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HIV and AIDS

Demystifying HIV

05/23/2006

Question:

I am a student who is still studying and would like to ask questions regarding to AIDS, as I need some information that will help me in my assignment. I hope you can answer all of my questions, but if you can`t then just omit the question.

1. What are the strategies taken to increase the level of AIDS awareness among people?

2. Do you think cocktail drugs or antiretroviral drugs are effective to prolong the lives of AIDS patients? If possible, please give some example of cases to support your view.

3. Can you please explain how AIDS prevention is able to reduce the number of new AIDS cases among homosexual and heterosexual?

4. What are the efforts taken to educate AIDS patients to prevent spreading HIV to others?

5. How may people’s denial and complacency affect AIDS prevention and awareness campaign?

I hope you can give me some feedback since there are lots of book and articles that I have read giving different answers for the above questions that makes me wondering which one is true and accurate. Please kindly state your name, position and qualification so that I can refer your name in my reference list. Thank you and hope you will reply me soon.

Answer:

Answers to questions #1, #3, #4. The HIV Prevention Trials Network (HPTN) is a worldwide collaborative clinical trials network established by the National Institutes of Health (NIH) to evaluate the safety and efficacy of non-vaccine prevention interventions, alone or in combination, using HIV incidence as the primary endpoint. The HPTN will conduct Phase I, II, and III trials at 9 U.S. and 16 international sites, and is a successor to the HIVNET research network. For example, SEXUAL TRANSMISSION Prevention efforts Viral Load and Heterosexual Transmission of HIV-1. The risk of heterosexual transmission within couples in Uganda, in which one partner was HIV- infected and the other was not, increased with higher viral load. HIV transmission was rare among the couples where the HIV-infected partner had a viral load of less than 1500 copies of HIV-1 RNA per mL. Reductions in STDs Not Associated with Reduced HIV Incidence. A large study in rural Uganda found that community interventions to control sexually transmitted disease (STDs) were effective in reducing STDs, but did not impact the incidence of HIV. Intense HIV exposure in these communities and low population attributable risk may have overwhelmed the potential effects of the community intervention.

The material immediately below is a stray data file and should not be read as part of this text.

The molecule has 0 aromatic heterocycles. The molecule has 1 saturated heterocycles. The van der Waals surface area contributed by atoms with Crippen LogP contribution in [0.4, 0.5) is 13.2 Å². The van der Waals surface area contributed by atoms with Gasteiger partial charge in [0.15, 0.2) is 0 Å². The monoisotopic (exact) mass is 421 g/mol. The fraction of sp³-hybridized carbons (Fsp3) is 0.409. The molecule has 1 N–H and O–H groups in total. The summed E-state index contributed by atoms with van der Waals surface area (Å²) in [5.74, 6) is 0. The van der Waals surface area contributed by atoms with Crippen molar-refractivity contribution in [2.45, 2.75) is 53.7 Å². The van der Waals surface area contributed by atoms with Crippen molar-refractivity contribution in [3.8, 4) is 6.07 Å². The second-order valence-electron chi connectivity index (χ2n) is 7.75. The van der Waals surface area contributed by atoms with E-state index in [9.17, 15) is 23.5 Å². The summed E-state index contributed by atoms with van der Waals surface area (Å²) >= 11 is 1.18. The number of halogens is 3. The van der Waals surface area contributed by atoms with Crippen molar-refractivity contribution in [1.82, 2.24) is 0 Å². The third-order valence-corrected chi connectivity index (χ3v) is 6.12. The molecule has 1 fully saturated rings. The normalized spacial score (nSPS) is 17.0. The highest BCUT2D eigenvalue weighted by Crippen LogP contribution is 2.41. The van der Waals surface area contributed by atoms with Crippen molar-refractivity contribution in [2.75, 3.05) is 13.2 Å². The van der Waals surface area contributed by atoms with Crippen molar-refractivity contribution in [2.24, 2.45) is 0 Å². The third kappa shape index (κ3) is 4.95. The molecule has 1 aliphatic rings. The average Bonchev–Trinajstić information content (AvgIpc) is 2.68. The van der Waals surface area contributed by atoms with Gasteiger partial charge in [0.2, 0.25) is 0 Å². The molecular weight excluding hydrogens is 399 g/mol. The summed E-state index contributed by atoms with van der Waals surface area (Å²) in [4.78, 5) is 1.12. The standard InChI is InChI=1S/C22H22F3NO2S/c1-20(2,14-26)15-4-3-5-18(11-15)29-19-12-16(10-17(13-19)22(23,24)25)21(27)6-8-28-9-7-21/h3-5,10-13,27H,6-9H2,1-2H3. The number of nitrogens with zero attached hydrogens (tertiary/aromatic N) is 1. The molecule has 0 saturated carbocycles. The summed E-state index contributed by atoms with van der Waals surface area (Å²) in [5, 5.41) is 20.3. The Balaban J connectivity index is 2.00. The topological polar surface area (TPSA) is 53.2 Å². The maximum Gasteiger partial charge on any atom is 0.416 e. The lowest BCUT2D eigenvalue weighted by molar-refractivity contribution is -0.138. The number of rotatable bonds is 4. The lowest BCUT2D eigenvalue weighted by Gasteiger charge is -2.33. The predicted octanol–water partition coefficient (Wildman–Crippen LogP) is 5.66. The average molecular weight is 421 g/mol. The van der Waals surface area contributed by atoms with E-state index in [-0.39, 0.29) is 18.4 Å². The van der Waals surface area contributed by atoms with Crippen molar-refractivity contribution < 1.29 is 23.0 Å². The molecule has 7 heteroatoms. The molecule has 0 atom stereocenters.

MOTHER-TO-INFANT TRANSMISSION Simple and Low Cost Nevirapine Regimen Reduces Transmission From Mother to Infant by 50%. A study conducted in Uganda found that a single oral dose of nevirapine given to an HIV-infected woman in labor and another to her baby within three days of birth reduced the transmission rate by half compared to a similar short course of AZT. Because the regimen is simpler to administer and much cheaper than the short course regimen of AZT, it may have useful in preventing mother to infant transmission globally. AZT Shown to Significantly Reduce Mother to Infant Transmission of HIV. In 1994, a landmark study conducted by the Pediatric AIDS Clinical Trials Group (ACTG) demonstrated that AZT, given to HIV-infected women who had very little or no prior antiretroviral therapy and CD4+ T cell counts above 200/mm3, reduced the risk of mother to infant transmission from 25% to 8%. This study formed the basis for the treatment of HIV-infected pregnant women in the U.S. and has resulted in the dramatic decrease in the number of pediatric AIDS cases in the U.S.

HIV Transmission through Breastfeeding. In urban Malawi, Africa, researchers measured the frequency, timing and risk factors for breastfeeding transmission of HIV. The results show that the risk of HIV transmission to an infant is highest in the early months of breastfeeding but is present for as long as an HIV-infected mother breastfeeds her child. Level of Maternal HIV RNA Strong Predictor For Risk of Perinatal Transmission. A study of HIV-infected pregnant women found that the infants born to women with the high levels of HIV in their blood had the highest rates of infection, while infants born to women with undetectable levels of HIV avoided infection.

SECONDARY PREVENTION Prevention of Recurrent Tuberculosis in HIV-infected Individuals. The rate of recurrence of Tuberculosis (TB) was found to be higher in HIV-infected individuals and strongly associated with a history of symptomatic HIV disease before initial diagnosis of TB. Post-treatment isoniazid prophylaxis was effective in decreasing the risk of recurrence in HIV-infected individuals and should, therefore, be considered for HIV-infected patients with a history of HIV-related symptoms at the time of TB diagnosis.

Answer to question #2. In the early 1980s when the epidemic began, AIDS (acquired immunodeficiency disease) patients were not likely to live longer than a few years. With the development of safe and effective drugs, however, people infected with HIV (human immunodeficiency virus) now have longer and healthier lives. 

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Response by:

Pamposh   Kaul, MD Pamposh Kaul, MD
Assistant Professor
College of Medicine
University of Cincinnati